Playstation vr2
Sony Slinky VR gear: Take 2

PlayStation VR2 – virtually perfect!

February 20, 2023
3 mins read


Sony PlayStation VR2 Headset REVIEW

It takes a lot to send shivers of pleasure up the neck of Witchdoctor tech guru PAT PILCHER but Sony’s new VR2 headset is a real blockbuster.


Playstation vr2
Sony Slinky VR gear: Take 2

When the original Sony PlayStation VR headset launched, it created bit of a stir. Once the dust had settled, the team at Sony Computer Entertainment went back to the drawing board with a difficult design brief: “How on earth can we improve on the already brilliant PSVR?”. After a lot of blood, sweat and tears, it has launched the hotly anticipated PSVR2.

Since getting my sweaty paws on the PSVR2 headset, I can say that with some caveats, it is an insanely impressive piece of VR gear.

That said, some gotchas do apply. It isn’t backwards compatible and it comes with a sticker price that’ll give some gamers pause for thought.

Caveats aside, would I take a crowbar to my much-abused wallet and buy one? Hell YES!

PlayStation VR2 headset and controllers

For a start, there are already over 30 titles available for the PSVR2, and Gran Turismo 7 gets a VR update (take my money, Sony!) With over 30 million PS5 owners globally, the PSVR2 has huge potential.

Perhaps the biggest issue with the PSVR2 needs to be dealt with first. When it launches on February 22 it’s going to cost you an eye-watering $999.95

Even though that buys you a state-of-the-art VR headset with loads of game support, it’s not far off the full cost of a PS5. So, would I spend that sort of money on the PSVR2? After using one for a week, I’d have to say I’d even be willing to sell a kidney or my firstborn. Yes, it is that good.

The PSVR2’s organic white-on-black design aesthetic is a perfect fit with the PS5. As it doesn’t have the added weight of a battery, or built-in computing hardware and so on, it weighs in at a shade over 500g, which (for a VR headset) is super lightweight. The importance of this cannot be overstated as its lightweight design combines with a well-thought-out head strap system to make the PSVR2 super comfy, even with extended use.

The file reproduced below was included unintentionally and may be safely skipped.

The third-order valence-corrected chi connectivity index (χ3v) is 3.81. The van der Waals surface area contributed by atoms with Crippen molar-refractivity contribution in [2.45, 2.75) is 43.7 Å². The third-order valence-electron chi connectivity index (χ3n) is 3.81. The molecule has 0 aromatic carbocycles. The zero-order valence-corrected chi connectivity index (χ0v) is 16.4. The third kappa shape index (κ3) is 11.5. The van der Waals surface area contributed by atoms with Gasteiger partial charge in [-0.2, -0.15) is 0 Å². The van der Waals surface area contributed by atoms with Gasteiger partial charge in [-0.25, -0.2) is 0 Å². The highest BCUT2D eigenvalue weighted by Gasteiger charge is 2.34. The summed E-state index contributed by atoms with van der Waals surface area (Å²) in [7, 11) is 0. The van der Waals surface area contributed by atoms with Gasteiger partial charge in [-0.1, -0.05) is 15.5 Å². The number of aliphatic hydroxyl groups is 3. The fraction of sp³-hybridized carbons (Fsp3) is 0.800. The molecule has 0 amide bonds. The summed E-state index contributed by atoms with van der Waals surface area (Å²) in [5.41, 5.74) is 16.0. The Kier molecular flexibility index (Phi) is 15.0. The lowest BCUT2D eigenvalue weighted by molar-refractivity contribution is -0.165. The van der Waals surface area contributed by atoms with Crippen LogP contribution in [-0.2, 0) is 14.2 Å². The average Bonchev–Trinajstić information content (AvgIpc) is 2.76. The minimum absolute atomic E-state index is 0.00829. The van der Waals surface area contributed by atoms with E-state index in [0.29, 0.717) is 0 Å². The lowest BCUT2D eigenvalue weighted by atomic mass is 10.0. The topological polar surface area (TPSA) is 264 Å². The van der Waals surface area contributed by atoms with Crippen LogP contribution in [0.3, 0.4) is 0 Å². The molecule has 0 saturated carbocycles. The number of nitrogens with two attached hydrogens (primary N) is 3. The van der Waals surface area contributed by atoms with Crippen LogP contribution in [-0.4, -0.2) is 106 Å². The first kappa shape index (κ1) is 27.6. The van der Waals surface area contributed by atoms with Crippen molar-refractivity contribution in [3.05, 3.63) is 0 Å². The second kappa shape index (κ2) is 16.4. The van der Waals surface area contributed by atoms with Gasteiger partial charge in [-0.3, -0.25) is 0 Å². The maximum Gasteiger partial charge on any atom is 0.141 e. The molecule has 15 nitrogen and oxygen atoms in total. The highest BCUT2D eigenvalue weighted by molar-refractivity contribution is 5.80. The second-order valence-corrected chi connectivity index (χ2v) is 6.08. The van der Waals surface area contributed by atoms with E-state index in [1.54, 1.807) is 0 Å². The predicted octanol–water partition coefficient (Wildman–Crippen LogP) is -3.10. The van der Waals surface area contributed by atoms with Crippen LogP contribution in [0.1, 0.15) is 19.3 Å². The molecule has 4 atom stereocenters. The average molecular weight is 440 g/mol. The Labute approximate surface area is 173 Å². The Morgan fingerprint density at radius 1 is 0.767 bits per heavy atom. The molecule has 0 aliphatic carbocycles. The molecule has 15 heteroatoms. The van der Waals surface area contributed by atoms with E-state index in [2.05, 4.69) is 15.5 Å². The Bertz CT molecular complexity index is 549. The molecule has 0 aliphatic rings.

The PlayStation VR2: Such a comfy fit!

Tucked away inside the PSVR2, there are twin OLED displays, each with a whopping 2000 x 2040-pixel resolution and a 120Hz refresh rate. There’s also an IR camera for tracking eye movement, and embedded cameras on the outer corners of the PSVR keep an eye on controller and head motion tracking along with gyro motion sensing, and critically where you are in the room (more on this later).

The PSVR2 is wired. It comes with a long 4.5m cable that plugs into the USB-C port on the front of the PS5. Where Meta’s stand-alone headset offers smartphone-style graphics, the PSVR2 can tap into the PS5’s graphical goodness to deliver stunning peeper-pleasing 3D virtual graphics.

On the ergonomics front (another key consideration for VR headsets), the PSVR2’s design team has taken learnt from the original PSVR to create an easily adjustable design that has well-thought-out padding and a head strap that goes over the top of your head. Fitting the PSVR2 sees you pulling the back of the strap out and then sliding it onto your noggin. A dial at the back lets you adjust the fit for maximum comfort. Black flexible silicone baffles around the eyes and clever ventilation mean that even though you are encased in darkness, you won’t get sweaty or have to constantly adjust the PSVR2’s fit. The bundled controllers are also an ergonomic delight. Not only are they lightweight, but their design seems to fit your hands perfectly and their buttons are all in the exact spots your fingers tend to rest in.

Playstation vr2
Playstation VR2 controllers, ergonomic genius

Getting set up was a relatively pain-free undertaking. After plugging the PSVR2 into the USBCC port on the front of my PS5, I was prompted to tweak the display spacing via a dial on the left side. Next, I took an eye-tracking test by moving my eyes to follow a moving dot around the PSVR2’s screen. Built-in external-facing cameras allow you to set up a bounded play area, or you can choose to play sitting down. As there is no longer any need for a camera connected to the PlayStation, the setup process couldn’t be any easier.

In use, the PSVR2’s super hi-res displays made pixels all but impossible to make out. The 120hz refresh rate made motion feel super smooth and accurate. As the displays pretty much filled my entire field of view, the effect was incredibly immersive, especially when combined with the PS5’s 3D audio. Another nifty feature that added extra oomph to my PS5 VR experience is haptics.

In Horizon Call Of The Mountain, the haptics added to a myriad of otherwise unnoticeable extras. Grabbing hold of surfaces or brushing foliage out of the way was accompanied by a subtle rumble in the headset or controllers which helped me “feel” the virtual environment I was exploring.

The PlayStation VR 2 headset in all its glory!

All told, the PSV2 is easily the best VR headset I’ve used to date. There are already over 30 titles that support it, and I’ll be sure to review these soonish!







Pat has been talking about tech on TV, radio and print for over 20 years, having served time as a TV tech guy and currently penning reviews for Witchdoctor. He loves nothing more than rolling his sleeves up and playing with shiny gadgets.

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